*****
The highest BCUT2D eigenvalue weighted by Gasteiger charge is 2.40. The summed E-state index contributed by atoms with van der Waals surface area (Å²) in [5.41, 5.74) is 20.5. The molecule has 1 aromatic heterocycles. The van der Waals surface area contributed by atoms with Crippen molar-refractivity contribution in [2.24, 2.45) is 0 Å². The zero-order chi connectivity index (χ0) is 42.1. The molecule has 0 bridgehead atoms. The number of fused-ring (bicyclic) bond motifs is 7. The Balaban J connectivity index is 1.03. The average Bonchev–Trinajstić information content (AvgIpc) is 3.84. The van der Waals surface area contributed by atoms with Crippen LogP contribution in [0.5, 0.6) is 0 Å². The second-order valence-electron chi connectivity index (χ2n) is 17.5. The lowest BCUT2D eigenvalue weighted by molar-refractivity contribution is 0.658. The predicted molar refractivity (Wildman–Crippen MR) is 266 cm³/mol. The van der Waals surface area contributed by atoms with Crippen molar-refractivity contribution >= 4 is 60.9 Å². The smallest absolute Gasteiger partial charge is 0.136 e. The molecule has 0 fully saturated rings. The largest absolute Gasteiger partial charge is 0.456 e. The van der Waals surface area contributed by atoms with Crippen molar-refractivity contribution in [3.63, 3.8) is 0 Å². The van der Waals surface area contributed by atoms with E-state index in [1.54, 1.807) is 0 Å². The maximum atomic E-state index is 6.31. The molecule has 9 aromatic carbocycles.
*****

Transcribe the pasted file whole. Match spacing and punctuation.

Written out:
The highest BCUT2D eigenvalue weighted by Gasteiger charge is 2.40. The summed E-state index contributed by atoms with van der Waals surface area (Å²) in [5.41, 5.74) is 20.5. The molecule has 1 aromatic heterocycles. The van der Waals surface area contributed by atoms with Crippen molar-refractivity contribution in [2.24, 2.45) is 0 Å². The zero-order chi connectivity index (χ0) is 42.1. The molecule has 0 bridgehead atoms. The number of fused-ring (bicyclic) bond motifs is 7. The Balaban J connectivity index is 1.03. The average Bonchev–Trinajstić information content (AvgIpc) is 3.84. The van der Waals surface area contributed by atoms with Crippen LogP contribution in [0.5, 0.6) is 0 Å². The second-order valence-electron chi connectivity index (χ2n) is 17.5. The lowest BCUT2D eigenvalue weighted by molar-refractivity contribution is 0.658. The predicted molar refractivity (Wildman–Crippen MR) is 266 cm³/mol. The van der Waals surface area contributed by atoms with Crippen molar-refractivity contribution >= 4 is 60.9 Å². The smallest absolute Gasteiger partial charge is 0.136 e. The molecule has 0 fully saturated rings. The largest absolute Gasteiger partial charge is 0.456 e. The van der Waals surface area contributed by atoms with Crippen molar-refractivity contribution in [3.63, 3.8) is 0 Å². The van der Waals surface area contributed by atoms with E-state index in [1.54, 1.807) is 0 Å². The maximum atomic E-state index is 6.31. The molecule has 9 aromatic carbocycles.